In this interview, University of Aberdeen alumna Kimberlie Hamilton talks about fostering a connection to the University through history. Both her stepchildren have studied at the University of Aberdeen, and she herself has studied here twice. Kimberlie co-leads the John Macleod Memorial Statue Project, founded to draw attention to a lesser-known hero of history - fellow Aberdeen alumnus John Macleod who discovered Insulin in 1922.
Q. What’s your personal connection to Aberdeen and the University?
I have studied at the University of Aberdeen twice, about 30 years apart. The first time was back in 1988-89 when I came over from America on a Rotary International Foundation Scholarship. The second time was after I’d moved from California to Aberdeen in 2017 to be with my partner John. I already had a master’s degree (in Screenwriting from the University of California, Los Angeles) and never thought I’d go for a second one, but I couldn’t resist applying for a relatively new programme at UoA called Cultural & Creative Communication - three of my favourite things! It was a wonderful programme that provided me with an ideal foundation for my current involvement with the JJR Macleod Memorial Statue project. I’m so happy to put everything I learned at UoA to good use, and for such a worthy cause.
Q. Why do you think both of your stepchildren have chosen to study at the University?
The programmes they were interested in either weren’t offered at other universities or weren’t as desirable as Aberdeen’s for various reasons. The prestige of a degree from the fifth oldest university in the UK was no doubt a factor as well.
Q. Are there any anecdotes about your time at University that you’d be happy to share?
Before I was awarded my Rotary Scholarship in the late 1980s, I had never been out of the USA and was the first in my family to attend university, so I was quite clueless about where I should apply to study. I remember poring over a map of British universities and thinking, “Aberdeen looks so far north, there likely won’t be too many Americans way up there.” Then I got here and discovered how wrong that assumption was – there were loads of Americans here, and most of them were from Texas! So that was a good lesson, to consider other factors besides location when choosing a university.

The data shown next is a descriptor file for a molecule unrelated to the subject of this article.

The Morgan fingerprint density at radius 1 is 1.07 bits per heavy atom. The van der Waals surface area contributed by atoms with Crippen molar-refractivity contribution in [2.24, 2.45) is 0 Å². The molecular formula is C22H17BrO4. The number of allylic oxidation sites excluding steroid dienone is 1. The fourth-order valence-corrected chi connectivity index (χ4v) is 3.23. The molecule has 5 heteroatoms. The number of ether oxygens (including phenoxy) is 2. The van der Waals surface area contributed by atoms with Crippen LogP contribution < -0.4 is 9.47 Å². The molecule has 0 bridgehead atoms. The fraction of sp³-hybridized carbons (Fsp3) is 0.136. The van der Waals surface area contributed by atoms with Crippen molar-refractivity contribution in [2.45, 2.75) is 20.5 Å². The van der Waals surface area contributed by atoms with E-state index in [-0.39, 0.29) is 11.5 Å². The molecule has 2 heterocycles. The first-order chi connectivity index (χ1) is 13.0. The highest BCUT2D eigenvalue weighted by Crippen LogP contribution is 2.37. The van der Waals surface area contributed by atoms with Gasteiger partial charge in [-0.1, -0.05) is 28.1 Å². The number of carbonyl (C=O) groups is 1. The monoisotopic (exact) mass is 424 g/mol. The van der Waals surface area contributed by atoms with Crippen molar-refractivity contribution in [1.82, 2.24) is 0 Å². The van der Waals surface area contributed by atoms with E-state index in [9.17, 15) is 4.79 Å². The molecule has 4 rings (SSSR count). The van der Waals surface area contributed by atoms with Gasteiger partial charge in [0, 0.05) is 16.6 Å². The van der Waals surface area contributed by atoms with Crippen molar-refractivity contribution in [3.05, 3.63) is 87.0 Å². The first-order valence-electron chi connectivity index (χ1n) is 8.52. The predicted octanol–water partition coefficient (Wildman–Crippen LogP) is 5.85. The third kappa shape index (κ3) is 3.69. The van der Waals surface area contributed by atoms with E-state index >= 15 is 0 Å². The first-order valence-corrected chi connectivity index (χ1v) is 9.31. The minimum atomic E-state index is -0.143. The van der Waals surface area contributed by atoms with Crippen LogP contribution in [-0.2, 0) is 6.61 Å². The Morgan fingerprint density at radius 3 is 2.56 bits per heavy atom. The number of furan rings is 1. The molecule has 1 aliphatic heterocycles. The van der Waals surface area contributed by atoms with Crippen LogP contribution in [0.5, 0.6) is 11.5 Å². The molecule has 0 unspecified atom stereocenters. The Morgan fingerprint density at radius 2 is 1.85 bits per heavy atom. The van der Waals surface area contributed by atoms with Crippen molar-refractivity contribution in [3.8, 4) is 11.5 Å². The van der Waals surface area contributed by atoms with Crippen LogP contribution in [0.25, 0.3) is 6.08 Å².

Fortunately, Aberdeen turned out to be a good choice for other reasons…I met my future (way in the future) partner here. When I was a student for the first time in ’88-’89, I had a part-time job at a sweet shop John once co-owned, Truly Scrumptious. Neither of us ever dreamed I would move back to Aberdeen 30 years later, and we still can’t quite believe it. My friends and family can’t believe it either, as I’m a sun-worshipping California girl, but I’ve really fallen in love with Scotland. We don’t have any castles or sheep back in Los Angeles!
Q. How would you say being part of the Aberdeen family has impacted your career and outlook on life?
Attending UoA on a Rotary Scholarship was truly a life-changing experience for me. Living in a foreign country gave me a different perspective on the world, and the University itself introduced me to British literature and culture, both of which have greatly influenced my career as a writer, filmmaker and educator. Also, I am someone who is curious about practically everything, so having the opportunity to be a 50-something graduate student in 2018-19 was one of the most enjoyable experiences I’ve had so far in Scotland.
Q. You are quoted saying that everyone in Aberdeen should know and be proud that Macleod studied and returned to teach at UoA. How do you think current students and alumni can foster a connection to the history of the Aberdeen family?
As a historian and a children’s author, my passion is telling stories, particularly stories based on real people, animals and events. There are so many great stories right under our noses, and one of my goals – and I suspect one of the University’s goals – is to discover and showcase those stories. My UoA experience was somehow richer and more meaningful because I had a sense of who had gone before me. I always stopped to read the historical plaques scattered around campus, for example, things like “so-and-so taught here in the 1600s” and found it rather thrilling to be walking across the same cobblestones those illustrious people once tread themselves. Maybe only history buffs like me get weirded out by this kind of stuff!
So much of history is overlooked or forgotten…here’s just one example that recently came to my attention. A retired diabetologist in Aberdeen revealed in an interview that he had never heard of JJR Macleod until he read about him in The Discovery of Insulin. This was despite having attended the same school and university as Macleod and studying in Macleod’s Physiology department at UoA only 14 years after his death. (You can read about this story here: The airbrushing from history of the Aberdeen insulin pioneer (abdn.ac.uk))
I find this story absolutely mind-boggling. My partner has Type 1 diabetes, so we were inspired to bring attention to this “unsung hero” of Aberdeen by commissioning a life-size statue of Macleod. My role in the project will be to help tell his story as it should be told, so that John Macleod’s name is never forgotten, particularly right here in Aberdeen.
Learn more about the John Macleod Memorial Project here: JJR Macleod Memorial Statue | About the Project